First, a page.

In the latter part of these months of trials, January 26, 1825, a baby girl, Maria Elizabeth, was born to the Judsons, and for several weeks Mrs. Judson was unable to visit the prison. When the little Maria was about two months old, Mr. Judson sent word one morning that he and all the other white prisoners were thrust back into the inner prison, in five pairs of fetters each; that his mat, pillow, and other belongings had been taken by the jailers.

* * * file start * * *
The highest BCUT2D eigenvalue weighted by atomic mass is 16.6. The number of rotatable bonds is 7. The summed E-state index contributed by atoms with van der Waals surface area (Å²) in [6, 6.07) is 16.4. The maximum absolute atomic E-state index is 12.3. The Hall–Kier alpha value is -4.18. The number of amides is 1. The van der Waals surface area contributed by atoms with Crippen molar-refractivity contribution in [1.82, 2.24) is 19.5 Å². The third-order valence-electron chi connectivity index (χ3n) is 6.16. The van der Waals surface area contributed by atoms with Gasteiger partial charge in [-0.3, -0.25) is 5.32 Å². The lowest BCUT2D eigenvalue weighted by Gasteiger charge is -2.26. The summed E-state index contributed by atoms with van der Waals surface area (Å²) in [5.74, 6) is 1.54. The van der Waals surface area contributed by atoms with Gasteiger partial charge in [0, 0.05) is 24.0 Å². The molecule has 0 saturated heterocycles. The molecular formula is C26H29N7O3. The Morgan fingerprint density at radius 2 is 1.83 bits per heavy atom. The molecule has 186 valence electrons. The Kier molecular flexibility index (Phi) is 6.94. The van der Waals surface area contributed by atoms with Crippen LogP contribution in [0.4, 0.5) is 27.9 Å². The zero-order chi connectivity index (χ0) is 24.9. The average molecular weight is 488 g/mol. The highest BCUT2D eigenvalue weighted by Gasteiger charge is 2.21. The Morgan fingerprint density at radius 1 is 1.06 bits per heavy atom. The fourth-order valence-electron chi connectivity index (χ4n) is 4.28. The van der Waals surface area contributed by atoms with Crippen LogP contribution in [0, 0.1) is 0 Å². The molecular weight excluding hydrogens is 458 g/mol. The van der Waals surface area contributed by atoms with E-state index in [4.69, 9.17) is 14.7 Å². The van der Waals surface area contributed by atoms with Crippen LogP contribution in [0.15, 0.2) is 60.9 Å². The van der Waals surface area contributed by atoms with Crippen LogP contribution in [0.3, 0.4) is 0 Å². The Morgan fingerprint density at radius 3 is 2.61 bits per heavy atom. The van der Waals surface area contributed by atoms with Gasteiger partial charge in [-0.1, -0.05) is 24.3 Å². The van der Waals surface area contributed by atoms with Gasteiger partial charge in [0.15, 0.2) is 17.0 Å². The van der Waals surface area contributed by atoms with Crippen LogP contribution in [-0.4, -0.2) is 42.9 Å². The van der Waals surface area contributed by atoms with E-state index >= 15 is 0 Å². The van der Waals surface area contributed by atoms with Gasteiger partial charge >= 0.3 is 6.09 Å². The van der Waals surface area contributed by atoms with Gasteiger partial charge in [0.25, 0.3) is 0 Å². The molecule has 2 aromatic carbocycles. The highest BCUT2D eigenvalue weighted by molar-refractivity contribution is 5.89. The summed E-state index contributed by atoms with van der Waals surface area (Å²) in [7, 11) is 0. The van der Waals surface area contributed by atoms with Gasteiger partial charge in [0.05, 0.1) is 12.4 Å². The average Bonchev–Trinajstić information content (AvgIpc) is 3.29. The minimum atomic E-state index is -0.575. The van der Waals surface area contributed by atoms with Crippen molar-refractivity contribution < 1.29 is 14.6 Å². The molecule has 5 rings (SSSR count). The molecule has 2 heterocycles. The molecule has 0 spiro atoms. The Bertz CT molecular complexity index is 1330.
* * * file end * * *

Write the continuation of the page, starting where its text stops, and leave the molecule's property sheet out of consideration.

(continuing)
Ann went immediately to the governor's house. He was not at home, but had ordered his wife to tell her not to ask to have the fetters taken off nor to have the prisoners released, for it could not be done. She went to the prison, but was forbidden to enter. She was determined to see the governor, and returned to his house that same evening, a familiar figure now in Ava, and one that always commanded attention and respect. Long ago she had adopted the Burmese style of dress, as the governor's wife had told her it would make the people more friendly, and had presented her costume to her. Her dark curls were carefully straightened, a fragrant cocoa-blossom drooping like a white plume from the knot upon the crown: her saffron vest thrown open to display the folds of crimson beneath; and a rich silken skirt wrapped closely around her fine figure, sloping back upon the floor. So she appeared to comfort her husband at the prison; so she stood again before the governor of Ava.